An ACL injury involves a tear or sprain of the anterior cruciate ligament, the tissue that connects your thigh bone to your shinbone. Traditional ACL reconstruction for injuries requires surgery to remove the ACL and a graft to replace the tendon from the patient’s own leg or a deceased donor.
Dr. Ed Tingstad, Orthopedic Surgeon at Inland Orthopaedic Surgery and Sports Medicine Clinic, part of Pullman Regional Hospital’s Orthopedic Center of Excellence, is excited to offer a different ACL procedure to patients that doesn’t require a graft: the BEAR Implant.
The BEAR Implant was invented by Dr. Martha Murray, a friend and colleague of Dr. Tingstad. She was actually inspired to pursue her medical degree through her research to develop a graft-less “cure” for an ACL injury. Today Dr. Murray is the Orthopedic Surgeon-in-Chief for Boston Children’s Hospital and a professor at Harvard Medical School.
If you injure your ACL, what happens?
An ACL injury is quite common, especially for athletes. Many people report hearing a pop or feeling a popping sensation when they injure their ACL. After injury, the knee often swells and becomes too painful to bear weight- this is when a patient normally seeks medical attention. “ACL reconstruction surgeries are very common. Without treatment, the ACL will not heal on its own,” explains Dr. Tingstad.
What happens during a BEAR Implant procedure?
The BEAR Implant acts as a bridge to help the ends of the torn ACL heal back together. Through this minimally-invasive procedure, a surgeon injects a small amount of a patient’s blood into the BEAR implant, then inserts it between the torn ends of the ACL. Through this procedure, the body can heal the ACL back together while maintaining the ACL’s original attachments to the femur and tibia bones.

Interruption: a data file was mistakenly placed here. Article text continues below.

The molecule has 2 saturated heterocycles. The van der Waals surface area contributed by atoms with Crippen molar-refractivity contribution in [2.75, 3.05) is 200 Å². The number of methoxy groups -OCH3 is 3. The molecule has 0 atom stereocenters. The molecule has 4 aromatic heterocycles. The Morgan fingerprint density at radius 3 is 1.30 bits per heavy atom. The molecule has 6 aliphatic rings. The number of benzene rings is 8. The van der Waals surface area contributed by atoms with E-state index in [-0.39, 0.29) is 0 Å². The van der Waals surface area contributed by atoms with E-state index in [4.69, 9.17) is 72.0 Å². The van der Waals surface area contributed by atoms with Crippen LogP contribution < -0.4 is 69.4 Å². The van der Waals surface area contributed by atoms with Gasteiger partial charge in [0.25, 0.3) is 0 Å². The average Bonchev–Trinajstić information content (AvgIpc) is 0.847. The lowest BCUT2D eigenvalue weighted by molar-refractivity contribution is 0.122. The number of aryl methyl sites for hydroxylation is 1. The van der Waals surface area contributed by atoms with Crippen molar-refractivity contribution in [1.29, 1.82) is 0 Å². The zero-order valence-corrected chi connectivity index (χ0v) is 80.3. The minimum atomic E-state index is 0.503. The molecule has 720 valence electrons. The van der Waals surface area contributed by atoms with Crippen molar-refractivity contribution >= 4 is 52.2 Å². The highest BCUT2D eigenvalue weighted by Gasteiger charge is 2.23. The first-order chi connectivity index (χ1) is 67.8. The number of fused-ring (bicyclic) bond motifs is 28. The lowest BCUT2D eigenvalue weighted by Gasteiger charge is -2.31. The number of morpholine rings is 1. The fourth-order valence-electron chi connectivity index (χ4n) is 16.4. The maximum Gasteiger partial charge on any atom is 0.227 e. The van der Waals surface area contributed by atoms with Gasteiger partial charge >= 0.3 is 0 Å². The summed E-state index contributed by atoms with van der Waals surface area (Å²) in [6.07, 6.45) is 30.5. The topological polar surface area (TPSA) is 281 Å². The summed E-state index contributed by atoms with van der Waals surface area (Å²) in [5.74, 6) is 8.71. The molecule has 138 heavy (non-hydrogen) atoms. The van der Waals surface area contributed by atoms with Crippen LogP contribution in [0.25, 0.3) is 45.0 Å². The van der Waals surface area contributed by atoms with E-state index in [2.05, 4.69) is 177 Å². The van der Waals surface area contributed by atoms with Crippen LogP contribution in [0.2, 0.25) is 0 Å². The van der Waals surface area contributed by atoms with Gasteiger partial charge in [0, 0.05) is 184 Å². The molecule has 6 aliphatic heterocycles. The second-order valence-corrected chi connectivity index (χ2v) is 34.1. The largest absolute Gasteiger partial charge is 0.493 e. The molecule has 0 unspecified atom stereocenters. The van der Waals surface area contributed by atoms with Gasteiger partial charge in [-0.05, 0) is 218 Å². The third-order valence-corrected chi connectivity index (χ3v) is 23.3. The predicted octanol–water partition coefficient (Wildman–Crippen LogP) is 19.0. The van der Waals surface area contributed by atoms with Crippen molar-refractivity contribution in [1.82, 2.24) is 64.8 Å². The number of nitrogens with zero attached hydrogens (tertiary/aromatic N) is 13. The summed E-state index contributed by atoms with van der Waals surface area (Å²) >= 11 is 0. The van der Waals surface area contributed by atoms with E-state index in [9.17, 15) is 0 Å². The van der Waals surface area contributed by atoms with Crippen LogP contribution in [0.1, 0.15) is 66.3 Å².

As the ACL heals, the implant is resorbed by the body, usually within eight weeks. “This is an exciting option to help patients get back to sport, normal activities, and daily life. With only one surgical site, patients don’t have to heal multiple areas during recovery,” Dr. Tingstad says.
Who is a good candidate for a BEAR Implant procedure?
The BEAR Implant typically works best for patients over 14 years of age, who are skeletally mature, and have a complete rupture of the ACL. Patients must also have an ACL stump attached to the tibia. In most cases, this procedure must occur within 50 days of the injury for the BEAR Implant to be most effective.
Depending on your injury and medical history, your orthopedic surgeon will determine the best course of action. If you have questions about your eligibility for the BEAR Implant, talk with your surgeon.
What are the benefits of a BEAR Implant procedure?
Unlike typical ACL reconstruction, the BEAR Implant does not require grafts. Meaning there’s only one surgical wound site, not two.
Dr. Tingstad adds that “by retaining normal anatomy and functioning of the knee, patients have less trauma in the knee. This aids in recovery outlooks and returning to activities. We want our patients to not be limited by an injury but be empowered to overcome them.”
What does recovery look like?
Recovery timelines for the BEAR Implant are similar to traditional ACL reconstruction surgery- averaging between seven and nine months. Because the ACL is “regrowing,” mobility is typically more restricted during the first six weeks of recovery; after which, patients then feel more “back to normal” and have better mobility and less restrictions than a surgical graft reconstruction Your surgeon will help determine what physical therapy regimen will work best for you to aid in your recovery.
If you have an ACL injury, Inland Orthopaedic Surgery & Sports Medicine Clinic can help! The walk-in Express Care Clinic is available at Inland Orthopaedic’s Moscow office on Mondays and Thursdays from 10 a.m. to 4 p.m. and at their Pullman office on Wednesdays from 10 a.m. to 4 p.m. and Fridays 10 a.m. to 2 p.m. Skip waiting for a referral and get the care you need now! Visit pullmanregional.org/orthopedic-center-of-excellence to learn more.
The American Journal of Sports Medicine published a study about the BEAR Implant and its effectiveness 2 years post-op that Dr. Tingstad has provided as a reference. See the full article HERE.